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Are obstetricians and gynecologists more friendly and caring than other specialists?.

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Here is the latest press release from DrScore. This paper comparing patient satisfaction among different specialties was published by Dove Medical Press in January.

 

DrScore Researchers Find OB/GYNs Rate Higher than Other Specialists in
Caring and Friendly Attitude

Paper on patient satisfaction published by Dove Medical Press

WINSTON-SALEM, N.C. (Jan. 27, 2011) – Overall patient satisfaction ratings and ratings of doctors’ caring and friendly attitude are higher for obstetricians and gynecologists compared to other specialists, according to researchers at DrScore.com. The paper, Patient Satisfaction with Obstetricians and Gynecologists Compared with Other Specialties: Analysis of US Self-Reported Survey Data, (Isha Patel, Jongwha Chang, Jatin Srivastava, et al) was published in the journal Patient Related Outcome Measures by Dove Medical Press in January.

 

“There have been very few studies in the United States evaluating patient satisfaction across different specialties,” said patient satisfaction expert Steve Feldman, M.D., the founder of the online doctor review site DrScore.com. “Our research team wanted to see whether certain specialties had higher levels of patient satisfaction, and they found that obstetricians and gynecologists were 55 percent more likely to earn a high patient satisfaction rating and three times more likely to earn a good rating in caring and friendly attitude.”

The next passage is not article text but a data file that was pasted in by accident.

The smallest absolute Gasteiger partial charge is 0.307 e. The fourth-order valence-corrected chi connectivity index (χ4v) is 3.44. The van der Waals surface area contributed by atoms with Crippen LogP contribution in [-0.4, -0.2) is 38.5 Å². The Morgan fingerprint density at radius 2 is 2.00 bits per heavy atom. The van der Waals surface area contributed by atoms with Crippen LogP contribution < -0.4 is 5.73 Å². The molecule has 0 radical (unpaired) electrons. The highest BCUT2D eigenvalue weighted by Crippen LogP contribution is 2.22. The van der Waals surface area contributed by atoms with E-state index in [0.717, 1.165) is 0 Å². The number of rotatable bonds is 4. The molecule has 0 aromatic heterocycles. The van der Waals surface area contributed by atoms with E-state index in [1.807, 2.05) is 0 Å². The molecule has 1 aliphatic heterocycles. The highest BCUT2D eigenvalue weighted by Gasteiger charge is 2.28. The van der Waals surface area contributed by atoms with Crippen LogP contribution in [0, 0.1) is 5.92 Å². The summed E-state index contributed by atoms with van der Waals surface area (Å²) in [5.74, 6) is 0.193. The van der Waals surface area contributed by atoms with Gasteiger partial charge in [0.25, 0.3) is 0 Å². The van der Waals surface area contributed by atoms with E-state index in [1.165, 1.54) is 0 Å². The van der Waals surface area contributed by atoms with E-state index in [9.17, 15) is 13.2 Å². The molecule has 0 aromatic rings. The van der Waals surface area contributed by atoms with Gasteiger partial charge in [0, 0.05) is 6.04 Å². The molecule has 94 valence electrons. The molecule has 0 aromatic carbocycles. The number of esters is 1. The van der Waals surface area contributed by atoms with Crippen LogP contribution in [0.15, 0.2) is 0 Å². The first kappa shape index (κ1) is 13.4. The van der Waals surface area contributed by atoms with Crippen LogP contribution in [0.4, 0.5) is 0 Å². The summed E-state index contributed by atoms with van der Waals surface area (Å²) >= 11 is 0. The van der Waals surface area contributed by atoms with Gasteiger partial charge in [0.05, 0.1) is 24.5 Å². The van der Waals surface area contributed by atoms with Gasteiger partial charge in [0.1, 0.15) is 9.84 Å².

The researchers utilized data from a national, validated, Web-based survey among 7,938 anonymous patients who rated their physicians according to satisfaction with treatment on the basis of their experience during their most recent outpatient visits. Patients rated physicians on a scale of 0 (not at all satisfied) to 10 (extremely satisfied). According to the study, when asked to rate their satisfaction with the physician’s caring and friendly attitude, the average rating for obstetricians and gynecologists was 6.65 and 5.86 for other specialists. Other key contributors to overall patient satisfaction include wait time and time spent with the doctor. Overall, patients waited a significantly shorter time for obstetricians and gynecologists (average 26.8 minutes) vs. other specialists (average 29.1 minutes). Patients also reported spending more time with their obstetricians and gynecologists (9.5 minutes) vs. other specialists (8.8 minutes).